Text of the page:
* ''[[Franchise/ShinMegamiTenseiPersona Persona]]'':
** Ironically, the citizens in ''VideoGame/{{Persona 3}}'' act this way toward Apathy Syndrome victims. People with Apathy Syndrome can't talk or move, so if they're stuck outside, they can easily become dehydrated or get heat stroke. However, it seems that most people you speak to are too creeped out to get near a victim or can't even be bothered to help. One student even admits to ''taking pictures of every victim he saw and sending them to his friends''.
** ''VideoGame/{{Persona 5}}'': Regularly discussed. Many of the villains bring up the fact they can do the horrible things they've done because the general public are more interested in being told what to do than doing what's right on their own. In fact, the Phantom Thieves decide to continue their activities after the first dungeon in order to encourage people to not be afraid and apathetic anymore. In fact, the optional dungeon Mementos is actually the [[MentalWorld Palace]] of Tokyo's general population, created by [[AdultFear Adult Fears]] such as a loss of livelihood, status, and family. These fears prevent them from challenging the status quo that allows the villains to get away with their crimes. Of the SevenDeadlySins the Palaces and their creators represent, Mementos and humanity represent "Sloth".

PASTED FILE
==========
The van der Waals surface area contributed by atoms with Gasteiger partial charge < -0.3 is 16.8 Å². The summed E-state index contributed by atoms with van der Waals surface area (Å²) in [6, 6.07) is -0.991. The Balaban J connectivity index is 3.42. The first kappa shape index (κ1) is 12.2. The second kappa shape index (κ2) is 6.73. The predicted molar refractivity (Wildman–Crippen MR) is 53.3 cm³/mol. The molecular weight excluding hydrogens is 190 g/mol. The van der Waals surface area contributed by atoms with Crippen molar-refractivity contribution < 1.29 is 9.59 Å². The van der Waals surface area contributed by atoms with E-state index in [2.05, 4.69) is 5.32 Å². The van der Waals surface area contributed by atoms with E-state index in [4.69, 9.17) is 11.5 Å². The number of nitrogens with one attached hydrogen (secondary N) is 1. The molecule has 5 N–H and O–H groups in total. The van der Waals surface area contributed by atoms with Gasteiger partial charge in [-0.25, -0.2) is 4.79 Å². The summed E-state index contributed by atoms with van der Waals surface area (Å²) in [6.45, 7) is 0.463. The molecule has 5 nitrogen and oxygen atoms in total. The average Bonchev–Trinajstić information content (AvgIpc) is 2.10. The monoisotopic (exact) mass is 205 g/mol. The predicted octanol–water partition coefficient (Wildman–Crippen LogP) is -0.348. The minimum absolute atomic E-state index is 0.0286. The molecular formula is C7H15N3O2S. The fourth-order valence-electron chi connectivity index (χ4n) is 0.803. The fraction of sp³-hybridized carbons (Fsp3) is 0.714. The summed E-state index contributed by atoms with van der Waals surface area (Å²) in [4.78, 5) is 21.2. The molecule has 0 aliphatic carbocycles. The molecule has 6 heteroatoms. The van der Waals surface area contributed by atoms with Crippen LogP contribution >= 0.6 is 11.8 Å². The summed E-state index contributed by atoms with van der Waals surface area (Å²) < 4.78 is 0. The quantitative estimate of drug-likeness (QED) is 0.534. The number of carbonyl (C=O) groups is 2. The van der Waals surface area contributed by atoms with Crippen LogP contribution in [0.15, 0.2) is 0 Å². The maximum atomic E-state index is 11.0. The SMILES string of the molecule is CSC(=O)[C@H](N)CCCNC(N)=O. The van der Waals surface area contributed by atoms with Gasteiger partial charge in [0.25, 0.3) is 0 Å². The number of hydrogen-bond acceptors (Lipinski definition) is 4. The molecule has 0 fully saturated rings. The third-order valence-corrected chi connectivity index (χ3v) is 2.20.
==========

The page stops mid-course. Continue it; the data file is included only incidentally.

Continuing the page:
* Averted in ''VideoGame/MetalWalker''. While the majority of the citizens don't have {{Mons}} to help, they know a lot of what's going on and freely share information with you, telling you where places are on the world map. In the very beginning of the game, a citizen even saves your character's life!
* In ''[[VideoGame/{{Dgeneration}} D/Generation]]'', while some of the people you rescue may give you advice, most just wait for you to lead them to the exit.
* In ''VideoGame/ZettaiHeroProject'' the citizens are presumably so used to world ending threats that they don't really care that there's a rampaging Final Boss threatening to destroy the entire world, reasoning that the world's most popular hero The Unlosing Ranger will stop him. The event is even televised as a media sensation. When the Ranger dies and the torch is passed to a weak bystander who gets killed in one shot, ''they still don't care''. Reaches legendary proportions when [[spoiler:a nuke threatens to destroy Japan in 20 minutes, and nobody can stop it besides the weak bystander. Do they gain faith in him? No, surely someone else besides that loser will save them.]]
* ''VideoGame/TheElderScrollsIVOblivion'' suffers from this. Especially the rulers of the cities and the empire. At the climax of the main story there is a demonic invasion about to occur outside one of the most important imperial cities. If the battle and the city are lost, the empire will fall as the demons would have a clean march to the heart of the empire. So your character goes around trying to muster support for the coming invasion. If you do everything perfectly (taking over an hour per city), you'll be assisted by...14 standard city guards. Not 14 guards per city. 14 guards total. To top things off, the capital of the empire can't send any troops at all because: "They are too busy protecting the borders". Priorities seem skewed...